Terminology Tuesday: Stock Photos


Stock photos can easily become the bane of your existence.

What Are These Stock Photos You Speak of?

Stock photos are photographs taken and sold using royalty-free licensing, or creative commons distribution rights. Outside of these provisions, stock photos are typically licensed under specific usage rights. You can usually find a stock photo to suit any need within your e-learning. However, the stock photos you may be most familiar with are awful ones, like “woman smiling while eating salad”:

Click for a google image search

Within e-learning, you may have clients who provide you with stock photo options, or you may be asked to source stock photos. In the past, I’ve done this for many photography needs, such as: construction vehicles, stop signs, 18-wheeleers, businessmen and women in varying contexts (one the phone, in an office with a client, etc.).

There are many pay-for stock photo sites, but there are also some really great free ones. Whatever you chose to use, make sure your clients are on board ahead of investing in a subscription.



Screencast Monday: Using Variables to Personalize Courses in Storyline

This week, I’m showing you just how easily you can personalize courses in Articulate Storyline by using the data entry field and variables. It’s a quick screencast, but it can help take the learning experience of your courses to the next level!

E-Learning Challenge #139 – Give These Top E-Learning Templates a Fresh Makeover


This e-learning challenge was to take the Articulate Storyline 1 top interaction templates and give them a fresh makeover.


To do this, I imported the existing Storyline 1 templates, added a new scene, and chose which interactions I would makeover. The interactions I chose were:

  • Sorting Drag and Drop
  • Two-Person Scenario
  • Tabs Interaction

Once I chose the interactions I wanted to makeover, I selected a colour palette. Using this colour palette and basic shapes, I rebuilt these interactions into simple, but more modern/fresh interactions. For the sorting drag and drop, I added custom correct/incorrect layers, and for the two-person scenario, I used photographic images. Within all of the interactions, I reused the text provided in the Storyline 1 interactions.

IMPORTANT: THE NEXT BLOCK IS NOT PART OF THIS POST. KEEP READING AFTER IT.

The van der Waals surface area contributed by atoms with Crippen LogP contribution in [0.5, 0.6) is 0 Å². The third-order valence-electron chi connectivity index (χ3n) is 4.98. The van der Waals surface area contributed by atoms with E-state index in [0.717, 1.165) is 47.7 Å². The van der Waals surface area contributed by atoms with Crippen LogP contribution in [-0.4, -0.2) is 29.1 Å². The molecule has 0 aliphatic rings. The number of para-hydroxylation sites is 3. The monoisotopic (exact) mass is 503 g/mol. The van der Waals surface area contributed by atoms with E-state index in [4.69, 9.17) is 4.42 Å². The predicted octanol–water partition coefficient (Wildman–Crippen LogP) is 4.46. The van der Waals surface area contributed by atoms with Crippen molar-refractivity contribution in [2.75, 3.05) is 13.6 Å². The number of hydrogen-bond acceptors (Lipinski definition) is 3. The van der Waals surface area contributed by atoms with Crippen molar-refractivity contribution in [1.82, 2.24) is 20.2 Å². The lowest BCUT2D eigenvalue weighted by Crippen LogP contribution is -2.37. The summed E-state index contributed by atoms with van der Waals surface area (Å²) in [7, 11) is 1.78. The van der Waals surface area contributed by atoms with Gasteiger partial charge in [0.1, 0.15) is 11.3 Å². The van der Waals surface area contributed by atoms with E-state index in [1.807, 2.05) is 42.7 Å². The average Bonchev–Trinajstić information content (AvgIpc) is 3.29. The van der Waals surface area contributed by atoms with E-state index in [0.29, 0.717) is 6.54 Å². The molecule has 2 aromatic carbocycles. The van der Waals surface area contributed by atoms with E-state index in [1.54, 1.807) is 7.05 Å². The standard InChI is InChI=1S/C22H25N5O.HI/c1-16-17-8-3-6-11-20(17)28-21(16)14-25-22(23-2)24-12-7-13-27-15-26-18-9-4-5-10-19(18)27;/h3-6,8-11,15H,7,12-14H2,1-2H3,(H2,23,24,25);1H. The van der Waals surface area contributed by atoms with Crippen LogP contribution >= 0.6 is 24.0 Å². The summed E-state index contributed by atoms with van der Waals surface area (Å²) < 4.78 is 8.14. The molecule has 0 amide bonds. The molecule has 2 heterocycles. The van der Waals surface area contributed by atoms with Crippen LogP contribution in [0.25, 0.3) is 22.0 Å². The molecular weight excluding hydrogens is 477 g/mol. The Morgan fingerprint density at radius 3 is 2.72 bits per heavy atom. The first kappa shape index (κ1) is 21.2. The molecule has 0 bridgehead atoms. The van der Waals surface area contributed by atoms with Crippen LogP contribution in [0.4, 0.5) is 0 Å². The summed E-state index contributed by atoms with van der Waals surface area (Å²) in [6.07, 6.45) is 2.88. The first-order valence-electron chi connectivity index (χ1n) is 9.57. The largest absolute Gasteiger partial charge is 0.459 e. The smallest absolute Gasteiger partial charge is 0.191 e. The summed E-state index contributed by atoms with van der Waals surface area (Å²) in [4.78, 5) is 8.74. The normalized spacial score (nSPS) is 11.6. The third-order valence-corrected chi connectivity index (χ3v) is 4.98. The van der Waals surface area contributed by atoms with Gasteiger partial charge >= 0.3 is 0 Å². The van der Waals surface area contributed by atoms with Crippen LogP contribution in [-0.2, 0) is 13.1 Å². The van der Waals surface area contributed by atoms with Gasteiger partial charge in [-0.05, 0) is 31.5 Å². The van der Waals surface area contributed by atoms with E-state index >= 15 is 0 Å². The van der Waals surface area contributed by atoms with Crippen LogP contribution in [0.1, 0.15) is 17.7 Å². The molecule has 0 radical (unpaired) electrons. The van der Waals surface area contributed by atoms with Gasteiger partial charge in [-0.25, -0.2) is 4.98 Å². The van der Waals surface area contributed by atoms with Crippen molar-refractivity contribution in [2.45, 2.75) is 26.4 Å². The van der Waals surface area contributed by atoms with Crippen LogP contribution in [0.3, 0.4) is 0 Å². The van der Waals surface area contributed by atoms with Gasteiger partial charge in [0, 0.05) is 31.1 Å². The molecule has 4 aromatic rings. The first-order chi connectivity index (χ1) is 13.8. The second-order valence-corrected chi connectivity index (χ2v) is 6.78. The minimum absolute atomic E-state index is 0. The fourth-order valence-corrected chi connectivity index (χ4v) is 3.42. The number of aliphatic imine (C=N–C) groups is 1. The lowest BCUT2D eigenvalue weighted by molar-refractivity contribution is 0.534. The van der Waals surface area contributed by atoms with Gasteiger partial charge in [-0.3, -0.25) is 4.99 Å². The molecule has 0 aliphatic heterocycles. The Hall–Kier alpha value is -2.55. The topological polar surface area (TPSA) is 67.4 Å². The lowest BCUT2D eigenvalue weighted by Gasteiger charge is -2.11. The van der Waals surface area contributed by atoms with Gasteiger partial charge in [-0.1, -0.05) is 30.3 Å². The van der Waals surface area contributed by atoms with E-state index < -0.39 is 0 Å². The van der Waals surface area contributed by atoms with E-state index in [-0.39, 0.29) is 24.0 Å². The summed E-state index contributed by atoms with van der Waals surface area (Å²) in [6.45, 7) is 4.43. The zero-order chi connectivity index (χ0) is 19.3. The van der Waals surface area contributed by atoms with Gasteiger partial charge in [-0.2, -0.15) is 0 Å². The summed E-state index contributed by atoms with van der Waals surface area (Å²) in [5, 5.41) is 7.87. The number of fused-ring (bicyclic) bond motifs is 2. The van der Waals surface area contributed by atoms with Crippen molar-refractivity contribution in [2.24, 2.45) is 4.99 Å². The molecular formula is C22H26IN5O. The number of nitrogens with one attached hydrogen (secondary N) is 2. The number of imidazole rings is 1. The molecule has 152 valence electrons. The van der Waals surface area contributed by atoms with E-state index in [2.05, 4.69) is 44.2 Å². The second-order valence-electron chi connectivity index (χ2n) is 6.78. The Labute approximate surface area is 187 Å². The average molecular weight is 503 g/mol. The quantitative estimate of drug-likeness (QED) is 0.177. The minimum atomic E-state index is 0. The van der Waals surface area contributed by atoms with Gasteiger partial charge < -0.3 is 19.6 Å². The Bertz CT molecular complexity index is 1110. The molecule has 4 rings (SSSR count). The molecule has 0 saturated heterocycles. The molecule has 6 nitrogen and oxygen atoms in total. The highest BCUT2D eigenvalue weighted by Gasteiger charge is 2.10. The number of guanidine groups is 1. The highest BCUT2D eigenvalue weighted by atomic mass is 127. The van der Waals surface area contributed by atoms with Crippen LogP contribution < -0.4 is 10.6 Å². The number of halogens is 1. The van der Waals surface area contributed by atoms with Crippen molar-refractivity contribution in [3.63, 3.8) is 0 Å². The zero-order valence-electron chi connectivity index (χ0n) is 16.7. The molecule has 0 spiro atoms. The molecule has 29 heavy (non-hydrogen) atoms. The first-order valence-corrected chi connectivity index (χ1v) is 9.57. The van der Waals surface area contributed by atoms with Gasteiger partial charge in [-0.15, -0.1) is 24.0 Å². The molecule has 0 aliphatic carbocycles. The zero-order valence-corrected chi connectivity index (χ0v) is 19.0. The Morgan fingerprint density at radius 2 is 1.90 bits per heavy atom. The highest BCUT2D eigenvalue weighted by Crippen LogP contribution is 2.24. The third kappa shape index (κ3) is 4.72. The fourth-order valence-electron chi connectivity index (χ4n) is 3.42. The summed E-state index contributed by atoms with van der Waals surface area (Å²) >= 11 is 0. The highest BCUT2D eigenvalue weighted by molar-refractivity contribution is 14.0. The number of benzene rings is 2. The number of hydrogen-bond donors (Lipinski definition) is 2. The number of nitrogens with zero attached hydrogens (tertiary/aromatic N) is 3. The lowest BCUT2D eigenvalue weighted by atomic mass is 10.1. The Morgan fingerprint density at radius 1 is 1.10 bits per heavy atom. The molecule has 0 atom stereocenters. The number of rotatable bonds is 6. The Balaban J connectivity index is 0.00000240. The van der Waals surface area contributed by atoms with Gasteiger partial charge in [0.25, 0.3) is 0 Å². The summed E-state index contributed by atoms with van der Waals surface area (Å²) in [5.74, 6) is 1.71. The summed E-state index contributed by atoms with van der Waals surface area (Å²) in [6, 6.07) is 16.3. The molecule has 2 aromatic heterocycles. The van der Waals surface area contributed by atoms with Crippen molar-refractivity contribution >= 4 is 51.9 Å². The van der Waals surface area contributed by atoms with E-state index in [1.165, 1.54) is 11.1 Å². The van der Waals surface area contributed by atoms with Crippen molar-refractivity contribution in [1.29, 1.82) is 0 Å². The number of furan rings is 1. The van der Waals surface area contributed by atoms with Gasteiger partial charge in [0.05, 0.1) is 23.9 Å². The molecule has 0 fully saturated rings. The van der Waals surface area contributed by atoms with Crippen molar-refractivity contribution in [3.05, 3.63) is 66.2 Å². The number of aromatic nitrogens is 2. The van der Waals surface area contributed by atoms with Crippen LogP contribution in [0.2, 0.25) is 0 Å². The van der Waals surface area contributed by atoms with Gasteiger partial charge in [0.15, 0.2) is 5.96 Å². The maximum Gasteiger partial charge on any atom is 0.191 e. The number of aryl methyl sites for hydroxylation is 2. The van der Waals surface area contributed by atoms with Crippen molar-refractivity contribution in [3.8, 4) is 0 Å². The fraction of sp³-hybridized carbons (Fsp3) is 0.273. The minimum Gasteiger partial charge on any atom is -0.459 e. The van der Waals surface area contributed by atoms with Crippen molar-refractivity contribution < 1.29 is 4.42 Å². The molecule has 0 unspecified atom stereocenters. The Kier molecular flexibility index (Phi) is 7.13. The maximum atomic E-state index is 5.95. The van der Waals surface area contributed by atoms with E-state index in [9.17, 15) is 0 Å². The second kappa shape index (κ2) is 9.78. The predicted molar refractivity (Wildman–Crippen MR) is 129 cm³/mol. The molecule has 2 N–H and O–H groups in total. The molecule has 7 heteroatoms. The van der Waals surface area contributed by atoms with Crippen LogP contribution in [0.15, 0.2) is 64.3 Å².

To view the full interactions, Click Here.

Terminology Tuesday: Voice Over (VO)


Preparing a script for voice over, I thought to myself “have I ever talked about voice over on the blog?” – a quick search indicated no.

What is Voice Over?

Voice Over (VO) is a script-read and audio recorded narration that is often built into a project during or post-production. In e-learning, it is often referred to as audio narration. My stance on VO is almost exclusively “I hate it.”, but that’s because I don’t learn as effectively when I’m trying to read or pay attention to something onscreen while also listening to audio. I get overloaded. However, there are many examples of good VO in e-learning, and it is important to note that not everyone learns the same. Some people may learn better listening to audio. Some people won’t. For this reason, I like to give people options such as a mute button and/or an audio transcript.

VO is also often required to ensure ADA or 508 compliance, so it’s often a necessary evil.

E-Learning VO Tips

  • For the love of all things holy, do not use robo-voice (e.g. the text to speech type of audio) in final e-learning projects. Your learners will want to kill you. Using it for scratch audio is fine in the interim, but not for final projects.
  • Receive stakeholder sign-off ahead of sending VO scripts for recording – this will save you a lot of money in the event that the reviewers make considerable changes to the script during review. It will also streamline your production.
  • Please, please, please, do not duplicate onscreen text and VO for the same slide content. It’s painful and unnecessary.
  • Maintain the same voice throughout your script (e.g. active/passive, etc.) to ensure consistency.
  • Include prompts to your narration, where necessary. For example, “Click each button to learn more.”
  • Aim for brief and concise VO scripts per slide. No one wants to listen to 1-5 minutes of audio. Keep it simple and to the point, and supplement with onscreen text. Not the other way around.
  • For complicated content, or content heavy in the acronym department: include a pronunciation table. Everyone pronounces things differently, and your VO artist will likely be unable to read your mind…because they’re humans too.
  • For courses containing multiple modules, use the same VO artist for consistency.
  • When you receive audio recordings from your VO artist, proof the recordings to ensure accuracy…because again, the VO artist is only human and humans make mistakes from time to time.